From Consumerism To The Act of Creating

tegen-charlotte-consumerism-1I have been lately studying my patterns of work and monitoring the time I spend in different activities to try to improve my productivity and results.

And after applying a lot of tactics like Pomodro, 7 principles of highly effective people, eating the frog, delegation, GTD I was still wondering why I don’t see a lot of results from the things I do.

Then a few days back I was reading this article regarding Side Projects and how to find time for them, and suddenly I stumbled upon on this amazing concept, I didn’t realize until now: switching from consumerism to the act of creating. I realized I was exactly doing that: consuming not creating.

Even though I was involved in a lot of tasks and projects like: learning a new language, or reading blogs about internet security, go to some seminars  up to more obvious tasks like buying a new running shoes (which in my mind was a task rather related to doing physical activity) I realized I was only consuming not creating.

Consumerism is a sneaky little fella, it tricks your brain into thinking it’s doing something, doesn’t take a lot of effort, so you feel satisfied but at the end of the day you don’t have any practical results.

I was feeling so proud of myself because I wasn’t one of those kinds of people who read gossip blogs or watch TV or even sports; I was dedicating my whole time to learning smart stuff. But I was still consuming content without doing anything with it.

One famous quote resumes my point very well…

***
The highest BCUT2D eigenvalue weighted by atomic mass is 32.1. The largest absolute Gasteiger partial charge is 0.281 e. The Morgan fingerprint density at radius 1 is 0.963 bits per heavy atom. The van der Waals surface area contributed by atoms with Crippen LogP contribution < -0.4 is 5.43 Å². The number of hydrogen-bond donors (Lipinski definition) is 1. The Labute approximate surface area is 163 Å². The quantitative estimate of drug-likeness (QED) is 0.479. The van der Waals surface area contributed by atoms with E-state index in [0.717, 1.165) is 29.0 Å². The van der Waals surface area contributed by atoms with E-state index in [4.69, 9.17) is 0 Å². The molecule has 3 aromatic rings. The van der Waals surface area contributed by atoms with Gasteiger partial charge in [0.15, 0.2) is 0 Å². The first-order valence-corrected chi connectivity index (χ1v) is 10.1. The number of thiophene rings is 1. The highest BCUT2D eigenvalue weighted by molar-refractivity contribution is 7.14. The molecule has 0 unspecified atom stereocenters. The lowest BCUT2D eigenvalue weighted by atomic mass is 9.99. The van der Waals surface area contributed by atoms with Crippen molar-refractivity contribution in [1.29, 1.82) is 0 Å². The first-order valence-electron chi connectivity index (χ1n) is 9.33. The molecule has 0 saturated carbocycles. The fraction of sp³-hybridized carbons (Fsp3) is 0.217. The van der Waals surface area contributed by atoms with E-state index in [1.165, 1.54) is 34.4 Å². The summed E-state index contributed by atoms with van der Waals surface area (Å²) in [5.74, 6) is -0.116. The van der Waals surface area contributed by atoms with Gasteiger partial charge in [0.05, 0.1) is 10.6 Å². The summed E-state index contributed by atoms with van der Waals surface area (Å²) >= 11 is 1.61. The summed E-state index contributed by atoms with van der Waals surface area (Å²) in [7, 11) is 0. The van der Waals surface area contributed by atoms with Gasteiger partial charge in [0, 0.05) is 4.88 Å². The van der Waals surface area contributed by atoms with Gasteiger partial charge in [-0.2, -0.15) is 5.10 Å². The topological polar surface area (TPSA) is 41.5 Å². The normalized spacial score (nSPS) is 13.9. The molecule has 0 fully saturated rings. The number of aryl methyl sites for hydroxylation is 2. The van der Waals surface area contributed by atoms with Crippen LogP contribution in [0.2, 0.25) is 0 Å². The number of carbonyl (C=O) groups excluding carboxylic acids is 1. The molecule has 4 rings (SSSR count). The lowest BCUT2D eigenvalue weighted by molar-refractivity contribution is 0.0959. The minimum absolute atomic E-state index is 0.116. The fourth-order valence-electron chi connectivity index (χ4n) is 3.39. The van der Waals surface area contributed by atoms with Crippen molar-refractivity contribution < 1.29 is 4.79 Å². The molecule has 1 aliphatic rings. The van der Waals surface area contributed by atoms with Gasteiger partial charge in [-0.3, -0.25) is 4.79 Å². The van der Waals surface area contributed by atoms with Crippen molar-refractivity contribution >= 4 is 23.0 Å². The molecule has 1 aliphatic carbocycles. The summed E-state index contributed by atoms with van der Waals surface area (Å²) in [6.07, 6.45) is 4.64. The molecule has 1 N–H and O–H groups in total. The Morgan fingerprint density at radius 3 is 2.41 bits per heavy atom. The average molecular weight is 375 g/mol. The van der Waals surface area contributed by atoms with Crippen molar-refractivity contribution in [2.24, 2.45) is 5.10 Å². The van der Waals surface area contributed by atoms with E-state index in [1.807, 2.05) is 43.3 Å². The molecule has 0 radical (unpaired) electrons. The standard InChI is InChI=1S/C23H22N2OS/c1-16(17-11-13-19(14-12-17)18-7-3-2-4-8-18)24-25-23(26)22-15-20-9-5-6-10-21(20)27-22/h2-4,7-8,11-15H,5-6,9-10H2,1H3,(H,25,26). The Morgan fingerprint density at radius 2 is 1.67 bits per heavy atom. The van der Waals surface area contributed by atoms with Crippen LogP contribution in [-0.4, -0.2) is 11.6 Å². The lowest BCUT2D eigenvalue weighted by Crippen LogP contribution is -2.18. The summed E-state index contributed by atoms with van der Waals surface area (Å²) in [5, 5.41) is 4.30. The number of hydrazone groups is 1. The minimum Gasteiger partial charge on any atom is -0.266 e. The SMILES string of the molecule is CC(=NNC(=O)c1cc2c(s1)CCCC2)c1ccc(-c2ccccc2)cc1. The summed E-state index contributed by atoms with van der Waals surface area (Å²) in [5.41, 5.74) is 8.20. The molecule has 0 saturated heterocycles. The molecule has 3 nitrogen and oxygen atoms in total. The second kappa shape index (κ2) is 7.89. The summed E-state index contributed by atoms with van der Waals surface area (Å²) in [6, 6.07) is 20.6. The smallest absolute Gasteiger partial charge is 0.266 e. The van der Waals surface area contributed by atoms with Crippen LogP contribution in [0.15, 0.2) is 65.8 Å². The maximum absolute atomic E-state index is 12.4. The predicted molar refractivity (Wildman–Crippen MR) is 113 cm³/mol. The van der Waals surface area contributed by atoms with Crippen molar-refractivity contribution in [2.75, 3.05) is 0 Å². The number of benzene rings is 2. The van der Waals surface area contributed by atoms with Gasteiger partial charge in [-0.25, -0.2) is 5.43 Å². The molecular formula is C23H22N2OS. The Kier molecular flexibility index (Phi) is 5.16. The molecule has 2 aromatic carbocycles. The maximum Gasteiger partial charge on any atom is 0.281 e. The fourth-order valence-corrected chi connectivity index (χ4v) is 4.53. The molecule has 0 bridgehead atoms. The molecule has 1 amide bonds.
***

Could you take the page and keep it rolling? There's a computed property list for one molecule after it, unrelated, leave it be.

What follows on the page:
“I have been impressed with the urgency of doing. Knowing is not enough; we must apply. Being willing is not enough; we must do.” 
– Leonardo da Vinci

In the same period of time I read an article about getting fit. And this lady was telling her story and said something like “knowing the solution for something doesn’t necessarily make a difference, unless you put what you know in action”.

Then I though back to the moments I felt most productive and active, when I had a specific problem to solve, or a specific thing to create (I once was able to make some amazing things with Photoshop in just 3 hours by knowing what I want as an end result).

So it was clear for me I need a paradigm shift. So that’s what I recommend you also do. Every time you start doing an activity, or task ask yourself this: is it a consumeristic or a creationistic activity. Try to maintain the creationism as high as possible. I’m sure you will not be able to give up consuming things but try to incline the balance in that direction.

The funny thing is that while doing some research for writing this, I was trying to find the appropriate word for defining the Act of Creating, it’s somewhere near “Creationism”, but that refers more to the religious views, “Producerism” has some negative connotations, expressing a negativity towards the non-working, thus non-producing elements of a social structure, and at the same time producing isn’t the same thing as creating and “Creativity” is more of a trait that the actual act of creating. So given that there isn’t even a word for it, no wonder we don’t even think about it, or have it as an ideology.

 

Image Source: Tegen Charlotte – Consumerism

 

 

 

What Jobs Will be Left for Humans in the Future After Machines Take Over?

what-jobs-will-humans-have-in-the-future

If machines replace humans at work, how will we still make money? Or maybe we will not need money…

I’ve recently seen this video about how machines are easily taking over humans’ jobs, and robotics and automatization are becoming the replacement for workers. They were comparing humans with horses, that in the past there was a huge demand for horses in transportation and other fields, but after the invention of the car, horses were less and less needed, fast-forward to the present, horses are only used for hobbies.

Nowadays technology has become so advanced that it’s replacing the jobs of humans.